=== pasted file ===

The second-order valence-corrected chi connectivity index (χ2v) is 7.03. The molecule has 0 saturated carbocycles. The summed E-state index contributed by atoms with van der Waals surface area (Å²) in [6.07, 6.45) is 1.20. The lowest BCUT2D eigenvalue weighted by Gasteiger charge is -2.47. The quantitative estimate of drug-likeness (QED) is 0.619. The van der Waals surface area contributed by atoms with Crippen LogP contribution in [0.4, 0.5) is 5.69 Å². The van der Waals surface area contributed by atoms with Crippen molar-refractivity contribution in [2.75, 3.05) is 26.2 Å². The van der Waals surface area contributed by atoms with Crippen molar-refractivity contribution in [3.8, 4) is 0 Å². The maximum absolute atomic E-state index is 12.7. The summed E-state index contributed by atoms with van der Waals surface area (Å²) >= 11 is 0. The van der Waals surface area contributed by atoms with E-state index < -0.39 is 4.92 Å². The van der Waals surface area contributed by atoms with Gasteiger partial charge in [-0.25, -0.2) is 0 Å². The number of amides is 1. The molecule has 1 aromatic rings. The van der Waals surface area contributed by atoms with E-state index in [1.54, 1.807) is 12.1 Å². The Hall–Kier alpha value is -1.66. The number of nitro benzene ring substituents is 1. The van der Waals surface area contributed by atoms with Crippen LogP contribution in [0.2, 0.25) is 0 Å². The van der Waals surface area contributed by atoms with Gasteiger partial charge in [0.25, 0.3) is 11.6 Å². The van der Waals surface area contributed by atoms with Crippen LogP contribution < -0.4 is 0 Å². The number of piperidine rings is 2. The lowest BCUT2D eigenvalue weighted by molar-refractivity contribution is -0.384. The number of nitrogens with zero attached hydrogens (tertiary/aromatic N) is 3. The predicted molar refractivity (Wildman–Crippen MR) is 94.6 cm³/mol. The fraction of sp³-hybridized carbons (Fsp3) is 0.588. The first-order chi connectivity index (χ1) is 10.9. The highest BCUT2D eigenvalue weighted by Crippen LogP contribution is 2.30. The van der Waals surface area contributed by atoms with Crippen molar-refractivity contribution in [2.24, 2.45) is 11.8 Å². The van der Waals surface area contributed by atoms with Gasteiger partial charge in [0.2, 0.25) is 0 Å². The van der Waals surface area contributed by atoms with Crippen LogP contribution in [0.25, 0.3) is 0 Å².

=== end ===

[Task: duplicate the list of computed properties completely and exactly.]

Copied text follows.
The second-order valence-corrected chi connectivity index (χ2v) is 7.03. The molecule has 0 saturated carbocycles. The summed E-state index contributed by atoms with van der Waals surface area (Å²) in [6.07, 6.45) is 1.20. The lowest BCUT2D eigenvalue weighted by Gasteiger charge is -2.47. The quantitative estimate of drug-likeness (QED) is 0.619. The van der Waals surface area contributed by atoms with Crippen LogP contribution in [0.4, 0.5) is 5.69 Å². The van der Waals surface area contributed by atoms with Crippen molar-refractivity contribution in [2.75, 3.05) is 26.2 Å². The van der Waals surface area contributed by atoms with Crippen molar-refractivity contribution in [3.8, 4) is 0 Å². The maximum absolute atomic E-state index is 12.7. The summed E-state index contributed by atoms with van der Waals surface area (Å²) >= 11 is 0. The van der Waals surface area contributed by atoms with E-state index < -0.39 is 4.92 Å². The van der Waals surface area contributed by atoms with Gasteiger partial charge in [-0.25, -0.2) is 0 Å². The number of amides is 1. The molecule has 1 aromatic rings. The van der Waals surface area contributed by atoms with E-state index in [1.54, 1.807) is 12.1 Å². The Hall–Kier alpha value is -1.66. The number of nitro benzene ring substituents is 1. The van der Waals surface area contributed by atoms with Crippen LogP contribution in [0.2, 0.25) is 0 Å². The van der Waals surface area contributed by atoms with Gasteiger partial charge in [0.25, 0.3) is 11.6 Å². The van der Waals surface area contributed by atoms with Crippen LogP contribution < -0.4 is 0 Å². The number of piperidine rings is 2. The lowest BCUT2D eigenvalue weighted by molar-refractivity contribution is -0.384. The number of nitrogens with zero attached hydrogens (tertiary/aromatic N) is 3. The predicted molar refractivity (Wildman–Crippen MR) is 94.6 cm³/mol. The fraction of sp³-hybridized carbons (Fsp3) is 0.588. The first-order chi connectivity index (χ1) is 10.9. The highest BCUT2D eigenvalue weighted by Crippen LogP contribution is 2.30. The van der Waals surface area contributed by atoms with Crippen molar-refractivity contribution in [2.24, 2.45) is 11.8 Å². The van der Waals surface area contributed by atoms with Gasteiger partial charge in [0.2, 0.25) is 0 Å². The van der Waals surface area contributed by atoms with Crippen LogP contribution in [0.25, 0.3) is 0 Å².